Flying with a baby made fun and easy!* Part one: timing
*Okay, so every baby is different and I can’t guarantee that flying with a baby can be fun or easy, but the nightmare of spending hours trapped with a screaming, smelly infant on a flying hunk of tin isn’t an inevitability. With the right attitude and planning, you can survive it, and maybe even make all those nasty online commenters eat their words.
Back in October, having taken a few flights trans-Atlantic, in Europe, and in the US with Vera, I wrote an article for Gadling on tips for flying with a baby. Six months and more than twenty flights later, I stand by my advice, and while it’s getting harder now that she’s closer to one year, she’s still an excellent flier. I’m now often asked by friends nervous about flying with a baby for advice, so here are my lessons learned, starting with the big one: Timing is everything.
Age: Vacation time, holiday obligations, and finances may not always allow you to choose when to travel. But in case you are reading this in the first blush of parenthood wondering how soon you can take the baby to visit family or for a long-overdue vacation abroad, I’ll tell you: go early. Our first flight with her to Malta at six weeks wasn’t much harder than traveling with a full-size pillow (what is it with those people?!), as she slept through most of it. Most parents will tell you that the first six months is the easiest time to travel, and I’d say 2-5 months is the sweet spot. At that age, you feel semi-competent as a parent, your baby isn’t all floppy neck, and they develop a little personality but aren’t mobile or talking yet, and will still sleep for long stretches during the day. Up until they start walking, it’s still relatively easy, but your child may want to constantly practice their new sitting/standing/crawling skills, and that constant babbling won’t seem so adorable to the rest of the plane.
V developed an unfortunate habit of random, high-pitched shrieking for no apparent reason around 8-9 months. She wasn’t upset, and there was nothing we could do to stop or prevent it, but it was mortifying. I vowed not to fly until this phase had passed (and felt fortunate to live in Istanbul where people think it’s cute), and once she learned to make some new sounds, the shrieking more or less stopped by month ten. Moral of the story is that this too shall pass, and you may want to put off travel if your baby is at a challenging age. Of course, you can’t predict the future, but if you wait 2-3 months from the onset of the difficult behavior, it will have passed or you’ll have learned how to cope.
Choosing flights: Once your baby is a few months old, even if you don’t have a set routine or schedule, you will notice patterns in their behavior. Certain times of day are easier than others. For V, she has a college student-like schedule: stays up late, sleeps most of the morning, and naps a few times; but around early evening, what we call “the witching hour” arrives, and she can be difficult to pacify. If your baby has a particularly fussy time of day, avoid flights at that time. It’s really not worth saving a few bucks on short flights, and if they are fussy at home, it’ll be much worse on a plane.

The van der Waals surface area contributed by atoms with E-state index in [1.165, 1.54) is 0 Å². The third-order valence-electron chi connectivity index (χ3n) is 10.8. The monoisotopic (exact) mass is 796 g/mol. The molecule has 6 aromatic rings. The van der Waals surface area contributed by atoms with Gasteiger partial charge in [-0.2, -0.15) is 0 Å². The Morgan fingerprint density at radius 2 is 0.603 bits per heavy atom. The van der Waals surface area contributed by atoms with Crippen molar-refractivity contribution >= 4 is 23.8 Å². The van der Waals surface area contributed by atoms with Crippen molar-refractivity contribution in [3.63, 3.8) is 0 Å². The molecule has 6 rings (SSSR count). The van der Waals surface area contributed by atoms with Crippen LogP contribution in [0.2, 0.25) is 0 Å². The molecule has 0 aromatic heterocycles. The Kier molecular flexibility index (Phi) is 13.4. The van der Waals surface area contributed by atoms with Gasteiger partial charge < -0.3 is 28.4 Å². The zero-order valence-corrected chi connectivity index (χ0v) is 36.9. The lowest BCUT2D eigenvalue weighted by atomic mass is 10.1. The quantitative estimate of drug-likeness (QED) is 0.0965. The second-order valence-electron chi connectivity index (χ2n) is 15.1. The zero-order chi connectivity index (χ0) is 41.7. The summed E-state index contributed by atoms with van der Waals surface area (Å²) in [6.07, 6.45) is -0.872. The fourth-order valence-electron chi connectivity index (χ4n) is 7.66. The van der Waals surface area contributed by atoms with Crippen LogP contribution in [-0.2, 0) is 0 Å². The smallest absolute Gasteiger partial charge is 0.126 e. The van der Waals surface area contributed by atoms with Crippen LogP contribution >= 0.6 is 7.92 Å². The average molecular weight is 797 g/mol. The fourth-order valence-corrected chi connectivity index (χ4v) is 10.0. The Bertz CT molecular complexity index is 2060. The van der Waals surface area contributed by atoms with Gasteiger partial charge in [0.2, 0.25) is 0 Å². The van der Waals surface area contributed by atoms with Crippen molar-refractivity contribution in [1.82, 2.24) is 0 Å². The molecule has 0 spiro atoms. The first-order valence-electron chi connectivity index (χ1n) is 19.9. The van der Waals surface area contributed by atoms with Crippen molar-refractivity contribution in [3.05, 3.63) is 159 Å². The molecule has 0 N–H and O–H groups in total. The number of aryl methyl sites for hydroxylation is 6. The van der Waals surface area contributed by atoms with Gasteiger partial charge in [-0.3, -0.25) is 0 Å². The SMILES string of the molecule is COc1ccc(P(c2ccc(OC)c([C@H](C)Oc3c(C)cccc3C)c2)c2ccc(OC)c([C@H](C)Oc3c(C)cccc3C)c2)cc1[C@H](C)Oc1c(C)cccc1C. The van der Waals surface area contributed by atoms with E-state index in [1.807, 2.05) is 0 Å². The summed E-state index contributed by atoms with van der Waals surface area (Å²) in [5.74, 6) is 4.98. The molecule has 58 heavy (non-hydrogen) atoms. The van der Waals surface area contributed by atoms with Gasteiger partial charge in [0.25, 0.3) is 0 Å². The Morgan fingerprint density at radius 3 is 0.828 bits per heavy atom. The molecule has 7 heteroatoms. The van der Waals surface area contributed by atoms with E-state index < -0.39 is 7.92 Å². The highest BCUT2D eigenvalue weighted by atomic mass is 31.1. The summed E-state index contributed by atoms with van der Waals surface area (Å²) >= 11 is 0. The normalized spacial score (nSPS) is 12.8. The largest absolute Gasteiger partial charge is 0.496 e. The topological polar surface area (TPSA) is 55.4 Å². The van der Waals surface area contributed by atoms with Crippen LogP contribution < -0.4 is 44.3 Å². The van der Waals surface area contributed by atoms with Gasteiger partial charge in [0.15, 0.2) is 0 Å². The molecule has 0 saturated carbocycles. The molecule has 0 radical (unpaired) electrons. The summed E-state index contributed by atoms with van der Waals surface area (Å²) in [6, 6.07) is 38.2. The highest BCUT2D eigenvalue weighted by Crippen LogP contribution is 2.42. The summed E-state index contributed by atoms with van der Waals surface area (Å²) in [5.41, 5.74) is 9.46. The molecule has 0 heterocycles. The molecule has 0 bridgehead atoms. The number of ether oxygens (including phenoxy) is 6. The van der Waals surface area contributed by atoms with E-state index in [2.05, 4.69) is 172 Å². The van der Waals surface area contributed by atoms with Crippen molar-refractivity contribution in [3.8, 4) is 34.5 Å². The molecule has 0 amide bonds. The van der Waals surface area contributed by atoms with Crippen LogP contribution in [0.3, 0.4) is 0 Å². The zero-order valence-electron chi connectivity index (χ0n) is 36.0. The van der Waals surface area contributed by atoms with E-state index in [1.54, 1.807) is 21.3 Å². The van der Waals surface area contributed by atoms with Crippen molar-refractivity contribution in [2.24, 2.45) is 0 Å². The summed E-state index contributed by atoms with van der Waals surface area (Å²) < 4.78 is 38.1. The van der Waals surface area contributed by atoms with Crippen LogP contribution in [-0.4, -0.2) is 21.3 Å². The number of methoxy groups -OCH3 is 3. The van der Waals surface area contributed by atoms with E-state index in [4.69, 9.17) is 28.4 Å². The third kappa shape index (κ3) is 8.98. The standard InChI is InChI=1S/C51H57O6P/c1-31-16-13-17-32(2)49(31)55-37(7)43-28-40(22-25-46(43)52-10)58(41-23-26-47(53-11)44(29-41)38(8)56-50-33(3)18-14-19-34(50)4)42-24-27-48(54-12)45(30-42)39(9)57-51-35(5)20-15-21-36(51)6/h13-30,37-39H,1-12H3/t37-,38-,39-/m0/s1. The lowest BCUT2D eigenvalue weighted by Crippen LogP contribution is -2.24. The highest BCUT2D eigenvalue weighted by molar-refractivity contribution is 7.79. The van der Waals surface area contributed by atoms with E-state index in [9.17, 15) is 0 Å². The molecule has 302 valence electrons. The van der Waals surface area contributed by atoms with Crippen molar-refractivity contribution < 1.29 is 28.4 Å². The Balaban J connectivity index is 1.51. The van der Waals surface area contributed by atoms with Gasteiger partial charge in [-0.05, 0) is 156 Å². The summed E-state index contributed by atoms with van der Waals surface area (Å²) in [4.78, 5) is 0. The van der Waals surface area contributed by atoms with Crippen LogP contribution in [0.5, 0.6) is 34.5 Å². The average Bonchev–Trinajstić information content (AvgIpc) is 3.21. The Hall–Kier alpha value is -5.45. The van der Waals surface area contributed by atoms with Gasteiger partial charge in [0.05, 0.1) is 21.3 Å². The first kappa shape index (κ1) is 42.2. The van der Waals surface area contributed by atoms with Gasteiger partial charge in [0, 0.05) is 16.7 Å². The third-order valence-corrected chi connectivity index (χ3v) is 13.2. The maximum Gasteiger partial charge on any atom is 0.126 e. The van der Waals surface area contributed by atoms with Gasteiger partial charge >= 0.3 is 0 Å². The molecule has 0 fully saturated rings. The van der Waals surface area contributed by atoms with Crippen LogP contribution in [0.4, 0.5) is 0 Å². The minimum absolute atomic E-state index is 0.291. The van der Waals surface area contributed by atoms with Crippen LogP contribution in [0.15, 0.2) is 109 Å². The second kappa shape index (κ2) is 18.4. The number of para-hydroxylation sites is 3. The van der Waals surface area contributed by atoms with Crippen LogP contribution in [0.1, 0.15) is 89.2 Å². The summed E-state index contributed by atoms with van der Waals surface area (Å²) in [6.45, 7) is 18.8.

International flights might not give you an option of departure times, but they are generally overnight, which can be easier. Whether your baby sleeps through the night or wakes up hourly to feed, at least you won’t have 10 hours of playtime to fill (and if you are waking up all night, you’re used to the sleep deprivation). Dress the baby in pajamas (breathable cotton is best) to make it feel more like bedtime. Long flights are also easier because the planes and seats are larger, they have more distractions/amenities (an in-seat TV screen and a free drink with dinner for you can be sanity-saving), and there’s less chance of being grounded for long periods due to bad weather when your arrival airport is across an ocean.
Our most difficult flight to date was thankfully the shortest: a quick hop from Boston to New York, which I stupidly booked at 5:00pm (witching hour and awful airport traffic!). I was by myself, the plane was packed, and I was already stressed from rushing through the airport and getting only stony stares when I needed help (C’mon Boston, you’re my hometown! Be nice!). We made it through without any big incident, but only after I’d made myself into a sweaty, nervous wreck jostling the baby so she wouldn’t cry for more than a half-second when she fussed. If I could do it over again, I’d have stayed the night in Boston, and flown early the next day while V slept.
This brings me to my other point: if you have a mix of (US) domestic and international flights, book the overseas flight on a foreign carrier and make connecting flights abroad. Foreign airlines aren’t always better, but they are more likely to be government-subsidized, and thus, better planes, fewer fees, and more services. Anecdotally, I’ve also had far more European flights with empty seats next to me than in America. Let’s say I’m flying from Chicago to Istanbul (there is a direct flight on Turkish Airlines, but it tends to be significantly more expensive than non-directs). I’d rather fly Lufthansa to Germany departing late at night and then take a short Europe flight while the baby (and the rest of us) is still sleepy, rather than deal with busy airport connections and the TSA while she’s awake and active. If I don’t have the option of flying direct to Europe, I’d rather fly to New York in the morning and spend the day in the airport tiring the baby out between flights (might even be worth buying lounge access or venturing into the city depending on your situation).
Believe it or not, this is just the beginning of our advice on flying with an infant. To be continued…